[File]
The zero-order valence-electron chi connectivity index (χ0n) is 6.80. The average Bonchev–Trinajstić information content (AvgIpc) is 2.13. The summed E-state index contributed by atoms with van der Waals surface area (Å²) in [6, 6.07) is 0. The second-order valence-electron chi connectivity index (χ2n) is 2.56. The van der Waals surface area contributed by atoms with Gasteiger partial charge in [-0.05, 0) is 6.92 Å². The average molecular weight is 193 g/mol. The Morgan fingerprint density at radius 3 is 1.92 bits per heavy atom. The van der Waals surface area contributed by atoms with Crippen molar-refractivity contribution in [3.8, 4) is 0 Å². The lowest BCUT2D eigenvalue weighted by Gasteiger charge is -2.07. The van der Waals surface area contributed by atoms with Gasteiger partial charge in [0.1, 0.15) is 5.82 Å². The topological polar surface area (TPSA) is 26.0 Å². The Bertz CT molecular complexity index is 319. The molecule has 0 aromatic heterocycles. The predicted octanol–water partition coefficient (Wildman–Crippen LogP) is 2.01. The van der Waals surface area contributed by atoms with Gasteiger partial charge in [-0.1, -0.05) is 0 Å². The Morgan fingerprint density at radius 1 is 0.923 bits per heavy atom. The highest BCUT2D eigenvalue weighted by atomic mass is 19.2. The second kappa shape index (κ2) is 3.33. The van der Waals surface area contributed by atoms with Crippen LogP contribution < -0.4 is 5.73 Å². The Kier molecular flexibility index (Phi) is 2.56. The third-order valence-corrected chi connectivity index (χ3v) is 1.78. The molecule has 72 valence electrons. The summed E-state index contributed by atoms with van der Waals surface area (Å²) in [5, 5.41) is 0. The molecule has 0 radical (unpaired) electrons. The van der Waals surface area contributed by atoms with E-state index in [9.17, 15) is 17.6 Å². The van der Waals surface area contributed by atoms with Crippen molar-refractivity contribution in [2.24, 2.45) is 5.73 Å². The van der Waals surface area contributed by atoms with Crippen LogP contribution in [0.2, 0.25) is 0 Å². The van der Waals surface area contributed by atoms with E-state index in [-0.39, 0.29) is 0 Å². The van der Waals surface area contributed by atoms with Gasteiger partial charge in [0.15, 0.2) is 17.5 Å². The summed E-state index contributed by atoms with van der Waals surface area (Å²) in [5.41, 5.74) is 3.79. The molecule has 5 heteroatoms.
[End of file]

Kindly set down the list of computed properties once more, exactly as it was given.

The zero-order valence-electron chi connectivity index (χ0n) is 6.80. The average Bonchev–Trinajstić information content (AvgIpc) is 2.13. The summed E-state index contributed by atoms with van der Waals surface area (Å²) in [6, 6.07) is 0. The second-order valence-electron chi connectivity index (χ2n) is 2.56. The van der Waals surface area contributed by atoms with Gasteiger partial charge in [-0.05, 0) is 6.92 Å². The average molecular weight is 193 g/mol. The Morgan fingerprint density at radius 3 is 1.92 bits per heavy atom. The van der Waals surface area contributed by atoms with Crippen molar-refractivity contribution in [3.8, 4) is 0 Å². The lowest BCUT2D eigenvalue weighted by Gasteiger charge is -2.07. The van der Waals surface area contributed by atoms with Gasteiger partial charge in [0.1, 0.15) is 5.82 Å². The topological polar surface area (TPSA) is 26.0 Å². The Bertz CT molecular complexity index is 319. The molecule has 0 aromatic heterocycles. The predicted octanol–water partition coefficient (Wildman–Crippen LogP) is 2.01. The van der Waals surface area contributed by atoms with Gasteiger partial charge in [-0.1, -0.05) is 0 Å². The Morgan fingerprint density at radius 1 is 0.923 bits per heavy atom. The highest BCUT2D eigenvalue weighted by atomic mass is 19.2. The second kappa shape index (κ2) is 3.33. The van der Waals surface area contributed by atoms with Crippen LogP contribution < -0.4 is 5.73 Å². The Kier molecular flexibility index (Phi) is 2.56. The third-order valence-corrected chi connectivity index (χ3v) is 1.78. The molecule has 72 valence electrons. The summed E-state index contributed by atoms with van der Waals surface area (Å²) in [5, 5.41) is 0. The molecule has 0 radical (unpaired) electrons. The van der Waals surface area contributed by atoms with E-state index in [9.17, 15) is 17.6 Å². The van der Waals surface area contributed by atoms with Crippen molar-refractivity contribution in [2.24, 2.45) is 5.73 Å². The van der Waals surface area contributed by atoms with Crippen LogP contribution in [0.2, 0.25) is 0 Å². The van der Waals surface area contributed by atoms with E-state index in [-0.39, 0.29) is 0 Å². The van der Waals surface area contributed by atoms with Gasteiger partial charge in [0.15, 0.2) is 17.5 Å². The summed E-state index contributed by atoms with van der Waals surface area (Å²) in [5.41, 5.74) is 3.79. The molecule has 5 heteroatoms.